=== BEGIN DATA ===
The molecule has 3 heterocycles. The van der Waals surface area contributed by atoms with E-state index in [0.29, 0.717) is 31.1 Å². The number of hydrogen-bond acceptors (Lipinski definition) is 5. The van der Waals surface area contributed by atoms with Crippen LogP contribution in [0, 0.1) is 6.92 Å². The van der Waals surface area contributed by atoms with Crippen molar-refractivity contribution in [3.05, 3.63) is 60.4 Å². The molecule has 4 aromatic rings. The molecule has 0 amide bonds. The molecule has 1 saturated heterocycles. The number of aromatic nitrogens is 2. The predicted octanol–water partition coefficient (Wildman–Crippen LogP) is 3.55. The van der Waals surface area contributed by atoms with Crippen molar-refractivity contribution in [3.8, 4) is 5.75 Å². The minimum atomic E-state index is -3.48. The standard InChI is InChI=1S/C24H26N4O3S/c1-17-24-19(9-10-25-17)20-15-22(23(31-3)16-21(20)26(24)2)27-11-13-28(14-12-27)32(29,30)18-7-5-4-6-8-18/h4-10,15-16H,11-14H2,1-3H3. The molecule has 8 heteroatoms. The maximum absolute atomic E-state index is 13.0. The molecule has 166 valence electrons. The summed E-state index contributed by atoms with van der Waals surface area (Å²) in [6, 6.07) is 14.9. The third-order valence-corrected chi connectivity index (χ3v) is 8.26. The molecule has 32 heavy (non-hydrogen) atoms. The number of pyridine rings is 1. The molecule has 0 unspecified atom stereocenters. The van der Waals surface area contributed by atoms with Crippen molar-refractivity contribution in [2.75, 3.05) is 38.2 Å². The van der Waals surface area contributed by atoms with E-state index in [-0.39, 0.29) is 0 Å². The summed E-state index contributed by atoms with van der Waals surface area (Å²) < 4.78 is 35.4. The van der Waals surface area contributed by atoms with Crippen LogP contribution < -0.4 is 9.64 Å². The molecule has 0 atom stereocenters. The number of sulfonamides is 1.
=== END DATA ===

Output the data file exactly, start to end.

The molecule has 3 heterocycles. The van der Waals surface area contributed by atoms with E-state index in [0.29, 0.717) is 31.1 Å². The number of hydrogen-bond acceptors (Lipinski definition) is 5. The van der Waals surface area contributed by atoms with Crippen LogP contribution in [0, 0.1) is 6.92 Å². The van der Waals surface area contributed by atoms with Crippen molar-refractivity contribution in [3.05, 3.63) is 60.4 Å². The molecule has 4 aromatic rings. The molecule has 0 amide bonds. The molecule has 1 saturated heterocycles. The number of aromatic nitrogens is 2. The predicted octanol–water partition coefficient (Wildman–Crippen LogP) is 3.55. The van der Waals surface area contributed by atoms with Crippen molar-refractivity contribution in [3.8, 4) is 5.75 Å². The minimum atomic E-state index is -3.48. The standard InChI is InChI=1S/C24H26N4O3S/c1-17-24-19(9-10-25-17)20-15-22(23(31-3)16-21(20)26(24)2)27-11-13-28(14-12-27)32(29,30)18-7-5-4-6-8-18/h4-10,15-16H,11-14H2,1-3H3. The molecule has 8 heteroatoms. The maximum absolute atomic E-state index is 13.0. The molecule has 166 valence electrons. The summed E-state index contributed by atoms with van der Waals surface area (Å²) in [6, 6.07) is 14.9. The third-order valence-corrected chi connectivity index (χ3v) is 8.26. The molecule has 32 heavy (non-hydrogen) atoms. The number of pyridine rings is 1. The molecule has 0 unspecified atom stereocenters. The van der Waals surface area contributed by atoms with Crippen molar-refractivity contribution in [2.75, 3.05) is 38.2 Å². The van der Waals surface area contributed by atoms with E-state index in [-0.39, 0.29) is 0 Å². The summed E-state index contributed by atoms with van der Waals surface area (Å²) < 4.78 is 35.4. The van der Waals surface area contributed by atoms with Crippen LogP contribution < -0.4 is 9.64 Å². The molecule has 0 atom stereocenters. The number of sulfonamides is 1.